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Buruli ulcer in Australia - Melbourne

06 May 2022

The Victoria Department of Health reports Buruli ulcer is spreading in the city of Melbourne. The disease has occurred in north Melbourne and coastal areas of the State of Victoria in previous years. According to media, there have been 39 cases in Victoria this year, as of 4 May 2022.

The areas of highest risk are Rye, Sorrento, Blairgowrie and Tootgarook on the Mornington Peninsula. Also affected are Ocean Grove, Barwon Heads, Point Lonsdale, Queenscliff), Frankston and Seaford on the Bellarine Peninsula. There is lower risk in other parts of the Mornington and Bellarine Peninsulas, as well as in the South Eastern Bayside suburbs and East Gippsland.

Buruli ulcer is due to a bacterial infection that begins as a raised, painless spot and develops into a deep ulcer over a period of weeks. Contaminated water and insect bites are possible routes of transmission. The infection is not transmitted between people. There is no vaccine although the infection can be treated with antibiotics.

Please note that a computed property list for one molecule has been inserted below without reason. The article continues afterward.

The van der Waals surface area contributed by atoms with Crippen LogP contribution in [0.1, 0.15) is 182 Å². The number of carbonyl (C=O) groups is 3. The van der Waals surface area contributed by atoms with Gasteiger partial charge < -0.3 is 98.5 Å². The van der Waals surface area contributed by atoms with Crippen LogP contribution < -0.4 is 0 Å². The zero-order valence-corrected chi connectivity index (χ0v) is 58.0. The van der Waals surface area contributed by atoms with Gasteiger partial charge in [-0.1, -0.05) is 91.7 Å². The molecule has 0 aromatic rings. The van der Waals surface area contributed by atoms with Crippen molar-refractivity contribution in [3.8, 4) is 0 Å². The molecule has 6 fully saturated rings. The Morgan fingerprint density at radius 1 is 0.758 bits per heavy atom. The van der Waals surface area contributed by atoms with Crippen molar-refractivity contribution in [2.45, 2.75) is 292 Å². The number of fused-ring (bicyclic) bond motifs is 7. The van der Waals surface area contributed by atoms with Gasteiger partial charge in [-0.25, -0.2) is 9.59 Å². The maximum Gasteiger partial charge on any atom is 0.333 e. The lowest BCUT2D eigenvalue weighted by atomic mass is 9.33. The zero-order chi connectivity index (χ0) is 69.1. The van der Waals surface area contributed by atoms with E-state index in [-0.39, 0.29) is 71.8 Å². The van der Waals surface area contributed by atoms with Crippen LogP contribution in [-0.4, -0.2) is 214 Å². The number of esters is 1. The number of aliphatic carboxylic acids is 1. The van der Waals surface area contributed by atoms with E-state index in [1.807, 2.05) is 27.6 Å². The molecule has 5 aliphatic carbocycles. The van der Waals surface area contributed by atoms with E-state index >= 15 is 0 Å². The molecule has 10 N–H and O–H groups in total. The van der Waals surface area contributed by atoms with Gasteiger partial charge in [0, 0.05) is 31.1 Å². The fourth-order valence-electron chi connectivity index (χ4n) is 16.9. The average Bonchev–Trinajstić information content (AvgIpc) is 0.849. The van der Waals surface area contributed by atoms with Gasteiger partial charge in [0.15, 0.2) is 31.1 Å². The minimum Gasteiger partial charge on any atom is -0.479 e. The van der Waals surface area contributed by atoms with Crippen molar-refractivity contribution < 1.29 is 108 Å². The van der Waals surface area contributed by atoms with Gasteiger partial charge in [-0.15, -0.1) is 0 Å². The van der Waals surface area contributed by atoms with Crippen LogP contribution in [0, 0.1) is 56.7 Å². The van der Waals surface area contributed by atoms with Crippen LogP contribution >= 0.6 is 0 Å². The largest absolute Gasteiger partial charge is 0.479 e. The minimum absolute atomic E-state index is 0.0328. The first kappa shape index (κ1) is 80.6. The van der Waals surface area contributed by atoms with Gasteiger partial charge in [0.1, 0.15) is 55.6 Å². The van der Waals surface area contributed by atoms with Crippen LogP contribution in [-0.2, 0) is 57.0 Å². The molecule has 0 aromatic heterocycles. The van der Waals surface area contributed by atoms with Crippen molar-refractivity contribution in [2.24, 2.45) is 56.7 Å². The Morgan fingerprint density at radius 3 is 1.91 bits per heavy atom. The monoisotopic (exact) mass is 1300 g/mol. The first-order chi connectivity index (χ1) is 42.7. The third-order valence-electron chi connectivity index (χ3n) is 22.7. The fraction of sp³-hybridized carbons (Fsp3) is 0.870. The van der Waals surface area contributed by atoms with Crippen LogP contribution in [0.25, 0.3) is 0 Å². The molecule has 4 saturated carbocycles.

Advice to travellers

Longer term travellers to endemic regions, including Melbourne, should be advised of the risk of Buruli ulcer disease. They should be encouraged to have any new skin lesions medically assessed, ensuring they mention their travel history if back in the UK.

The precise mode of transmission is unknown but the following measures should be discussed with travellers to reduce the risk of infection:

  • Insect bite avoidance
  • Wound care; ensuring all wounds are treated quickly and appropriately and covered by dressings when working outside, especially with stagnant water bodies
  • Wearing of protective clothing during water contact and/or when working outside

For further information see Buruli ulcer and insect bite avoidance.